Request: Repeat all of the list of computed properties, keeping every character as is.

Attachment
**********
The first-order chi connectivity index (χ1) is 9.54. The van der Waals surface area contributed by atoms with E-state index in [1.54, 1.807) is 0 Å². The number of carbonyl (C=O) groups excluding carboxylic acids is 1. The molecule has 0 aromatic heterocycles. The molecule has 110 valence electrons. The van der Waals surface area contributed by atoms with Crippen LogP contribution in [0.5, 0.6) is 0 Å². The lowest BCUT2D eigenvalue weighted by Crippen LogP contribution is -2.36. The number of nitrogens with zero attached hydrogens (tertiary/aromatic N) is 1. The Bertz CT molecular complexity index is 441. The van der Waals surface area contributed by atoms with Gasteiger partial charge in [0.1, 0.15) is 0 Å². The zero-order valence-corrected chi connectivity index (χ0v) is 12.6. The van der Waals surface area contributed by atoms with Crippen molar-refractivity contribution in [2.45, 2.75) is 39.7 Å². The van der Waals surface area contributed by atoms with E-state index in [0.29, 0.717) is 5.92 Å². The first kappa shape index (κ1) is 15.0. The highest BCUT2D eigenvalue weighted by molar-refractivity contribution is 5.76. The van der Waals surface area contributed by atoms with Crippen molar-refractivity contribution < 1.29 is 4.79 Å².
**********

The first-order chi connectivity index (χ1) is 9.54. The van der Waals surface area contributed by atoms with E-state index in [1.54, 1.807) is 0 Å². The number of carbonyl (C=O) groups excluding carboxylic acids is 1. The molecule has 0 aromatic heterocycles. The molecule has 110 valence electrons. The van der Waals surface area contributed by atoms with Crippen LogP contribution in [0.5, 0.6) is 0 Å². The lowest BCUT2D eigenvalue weighted by Crippen LogP contribution is -2.36. The number of nitrogens with zero attached hydrogens (tertiary/aromatic N) is 1. The Bertz CT molecular complexity index is 441. The van der Waals surface area contributed by atoms with Gasteiger partial charge in [0.1, 0.15) is 0 Å². The zero-order valence-corrected chi connectivity index (χ0v) is 12.6. The van der Waals surface area contributed by atoms with Crippen molar-refractivity contribution in [2.45, 2.75) is 39.7 Å². The van der Waals surface area contributed by atoms with E-state index in [0.29, 0.717) is 5.92 Å². The first kappa shape index (κ1) is 15.0. The highest BCUT2D eigenvalue weighted by molar-refractivity contribution is 5.76. The van der Waals surface area contributed by atoms with Crippen molar-refractivity contribution < 1.29 is 4.79 Å².